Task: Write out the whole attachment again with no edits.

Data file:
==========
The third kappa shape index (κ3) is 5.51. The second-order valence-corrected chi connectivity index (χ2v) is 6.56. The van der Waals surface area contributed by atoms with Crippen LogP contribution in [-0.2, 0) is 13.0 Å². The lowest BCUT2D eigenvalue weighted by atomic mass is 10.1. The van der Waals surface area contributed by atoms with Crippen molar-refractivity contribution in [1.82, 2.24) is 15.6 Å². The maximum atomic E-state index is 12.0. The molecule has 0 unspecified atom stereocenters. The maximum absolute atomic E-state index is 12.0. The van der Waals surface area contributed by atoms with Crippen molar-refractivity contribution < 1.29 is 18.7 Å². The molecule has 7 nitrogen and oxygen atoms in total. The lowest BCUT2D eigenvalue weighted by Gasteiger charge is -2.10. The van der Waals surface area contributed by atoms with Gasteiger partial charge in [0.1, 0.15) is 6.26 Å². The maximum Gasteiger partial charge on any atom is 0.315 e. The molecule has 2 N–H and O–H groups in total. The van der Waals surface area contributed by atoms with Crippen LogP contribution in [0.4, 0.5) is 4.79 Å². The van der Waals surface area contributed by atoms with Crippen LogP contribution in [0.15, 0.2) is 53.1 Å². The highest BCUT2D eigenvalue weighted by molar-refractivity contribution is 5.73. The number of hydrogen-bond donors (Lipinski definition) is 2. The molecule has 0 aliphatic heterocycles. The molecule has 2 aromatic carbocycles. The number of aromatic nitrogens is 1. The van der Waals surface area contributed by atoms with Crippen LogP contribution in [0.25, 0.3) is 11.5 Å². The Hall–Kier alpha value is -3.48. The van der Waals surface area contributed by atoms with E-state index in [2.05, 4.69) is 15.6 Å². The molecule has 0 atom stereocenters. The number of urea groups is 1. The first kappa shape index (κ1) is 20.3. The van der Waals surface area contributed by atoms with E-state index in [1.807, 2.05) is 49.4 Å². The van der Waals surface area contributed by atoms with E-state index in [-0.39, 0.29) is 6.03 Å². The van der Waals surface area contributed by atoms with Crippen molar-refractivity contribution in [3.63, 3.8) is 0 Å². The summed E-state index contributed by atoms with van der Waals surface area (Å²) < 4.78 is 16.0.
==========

The third kappa shape index (κ3) is 5.51. The second-order valence-corrected chi connectivity index (χ2v) is 6.56. The van der Waals surface area contributed by atoms with Crippen LogP contribution in [-0.2, 0) is 13.0 Å². The lowest BCUT2D eigenvalue weighted by atomic mass is 10.1. The van der Waals surface area contributed by atoms with Crippen molar-refractivity contribution in [1.82, 2.24) is 15.6 Å². The maximum atomic E-state index is 12.0. The molecule has 0 unspecified atom stereocenters. The maximum absolute atomic E-state index is 12.0. The van der Waals surface area contributed by atoms with Crippen molar-refractivity contribution < 1.29 is 18.7 Å². The molecule has 7 nitrogen and oxygen atoms in total. The lowest BCUT2D eigenvalue weighted by Gasteiger charge is -2.10. The van der Waals surface area contributed by atoms with Gasteiger partial charge in [0.1, 0.15) is 6.26 Å². The maximum Gasteiger partial charge on any atom is 0.315 e. The molecule has 2 N–H and O–H groups in total. The van der Waals surface area contributed by atoms with Crippen LogP contribution in [0.4, 0.5) is 4.79 Å². The van der Waals surface area contributed by atoms with Crippen LogP contribution in [0.15, 0.2) is 53.1 Å². The highest BCUT2D eigenvalue weighted by molar-refractivity contribution is 5.73. The number of hydrogen-bond donors (Lipinski definition) is 2. The molecule has 0 aliphatic heterocycles. The molecule has 2 aromatic carbocycles. The number of aromatic nitrogens is 1. The van der Waals surface area contributed by atoms with Crippen LogP contribution in [0.25, 0.3) is 11.5 Å². The Hall–Kier alpha value is -3.48. The van der Waals surface area contributed by atoms with E-state index in [2.05, 4.69) is 15.6 Å². The molecule has 0 atom stereocenters. The number of urea groups is 1. The first kappa shape index (κ1) is 20.3. The van der Waals surface area contributed by atoms with E-state index in [1.807, 2.05) is 49.4 Å². The van der Waals surface area contributed by atoms with E-state index in [-0.39, 0.29) is 6.03 Å². The van der Waals surface area contributed by atoms with Crippen molar-refractivity contribution in [3.63, 3.8) is 0 Å². The summed E-state index contributed by atoms with van der Waals surface area (Å²) < 4.78 is 16.0.